Morton as liquidator of MJ Woodman Electrical Contractors Pty Ltd v Metal Manufactures Pty Limited  FCAFC 228
The Full Court of the Federal Court has confirmed that a statutory set-off under s 553C(1) of the Corporations Act 2001 (Cth) is not available against a liquidator’s claim for the recovery of an unfair preference under s 588FA of the Act.
Generally, s 553C(1) of the Corporations Act 2001 (Cth) (Act) provides for a set off where there have been mutual credits, debts or other dealings between an insolvent company being wound up and a person who wants to have a debt or claim admitted against the company. It involves an account being taken of what is due from one party to the other in respect of those mutual dealings, with the sum due from one party to be set off against any sum due from the other.
Morton as liquidator of MJ Woodman Electrical Contractors Pty Ltd v Metal Manufactures Pty Limited  FCAFC 228 concerned the right of a creditor who had received an unfair preference under s 588FA of the Act to avail itself of the statutory set-off in s 553C. The creditor claimed to be entitled to set off its obligation to repay the preference received not against the underlying debt, but against another debt owed by the company in liquidation to it. This case was heard shortly after Badenoch Integrated Logging Pty Ltd v Bryant, Gunnts Ltd (in liq)  FCAFC 64 in which the Full Court considered it was unnecessary to decide the question of whether set-off under s 553C is available in unfair preference claims.
No set off available
Allsop CJ (with whom Middleton and Derrington JJ agreed) held that a set-off is not available to a creditor under s 553C(1) against a liquidator’s claim for the recovery of an unfair preference. Being a matter of statutory construction, the Court undertook a detailed review of the text of s 553C set against the relevant parts of the Act and the historical legal context, having regard to the purposes of the set-off provision and unfair preference provisions.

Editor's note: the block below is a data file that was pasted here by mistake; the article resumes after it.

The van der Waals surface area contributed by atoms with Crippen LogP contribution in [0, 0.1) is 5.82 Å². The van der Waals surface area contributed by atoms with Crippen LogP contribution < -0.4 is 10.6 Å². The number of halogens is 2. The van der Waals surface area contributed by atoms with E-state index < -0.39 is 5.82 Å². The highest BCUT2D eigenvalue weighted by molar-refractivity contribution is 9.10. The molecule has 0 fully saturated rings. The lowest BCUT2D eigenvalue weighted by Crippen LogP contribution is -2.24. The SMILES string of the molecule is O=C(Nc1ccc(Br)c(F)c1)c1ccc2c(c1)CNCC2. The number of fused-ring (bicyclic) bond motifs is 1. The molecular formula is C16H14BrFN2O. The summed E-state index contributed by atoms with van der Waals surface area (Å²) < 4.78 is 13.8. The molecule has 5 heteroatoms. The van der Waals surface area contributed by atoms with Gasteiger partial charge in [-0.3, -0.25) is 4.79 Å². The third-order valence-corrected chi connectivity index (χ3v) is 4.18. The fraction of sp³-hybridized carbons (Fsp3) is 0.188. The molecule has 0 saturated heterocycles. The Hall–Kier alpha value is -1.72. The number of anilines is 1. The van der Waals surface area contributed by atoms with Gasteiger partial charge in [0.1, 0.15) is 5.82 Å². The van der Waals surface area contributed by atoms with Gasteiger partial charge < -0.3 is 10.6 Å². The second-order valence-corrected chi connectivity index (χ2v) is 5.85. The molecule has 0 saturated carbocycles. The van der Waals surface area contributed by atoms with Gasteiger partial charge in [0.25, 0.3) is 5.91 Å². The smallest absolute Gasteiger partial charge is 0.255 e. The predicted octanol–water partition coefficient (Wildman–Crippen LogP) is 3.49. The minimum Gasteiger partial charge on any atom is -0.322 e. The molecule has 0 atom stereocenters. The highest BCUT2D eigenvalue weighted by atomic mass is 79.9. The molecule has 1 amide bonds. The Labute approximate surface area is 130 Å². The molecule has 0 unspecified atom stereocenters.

The Court considered that the words of s 553C are to be read in the context of the Act as a whole in a way that conforms with its operation, set in the context of an orderly administration, built on the foundation of genuine mutuality, recognising the importance of the vindication for the general body of creditors of remedies to cure efficaciously the effect of a preferential transaction, of equality of distribution and of the statutory regime of administration.
The Court held that the essential requirements of s 533C were absent due to a lack of mutuality between the indebtedness of the company to the creditor and the liability of the creditor pursuant to court order to pay the company at the suit of the liquidator.
The Court summarised the lack of mutuality arising from:
- the different interest in which the company owes money to the creditor and in which the company receives money pursuant to the liability to repay not as a creditor of the preferred creditor, but as payee pursuant to court order in an action brought by the liquidator in the execution of her or his duty to gather in the estate of the insolvent company for the benefit of all unsecured creditors and administration of the estate; and
- the absence at the relevant date of any right or equity (vested or contingent) in the company or duty or obligation (vested or contingent) in the creditor to recover or to repay the preference, respectively.
The Full Court’s construction reflects the underlying purposes of both the law of set-off in insolvency and the law of preferences by:
- justly protecting creditors where genuinely reciprocal or mutual debts, credits or mutual dealings exist by netting such off in working out what is owed by and to the insolvent estate; and
- ensuring that past preferential transactions are unwound to put the estate in the position in which it would have been had the preferential transaction not occurred, so that thereafter all creditors (including the erstwhile preferred creditor) may share equally in an estate unaffected by earlier preferential transactions.
This decision confirms that set-off is no longer a defence to an unfair preference claim. Accordingly, other defences available to creditors may become more important and liquidators may be able to pursue unfair preference claims with greater certainty.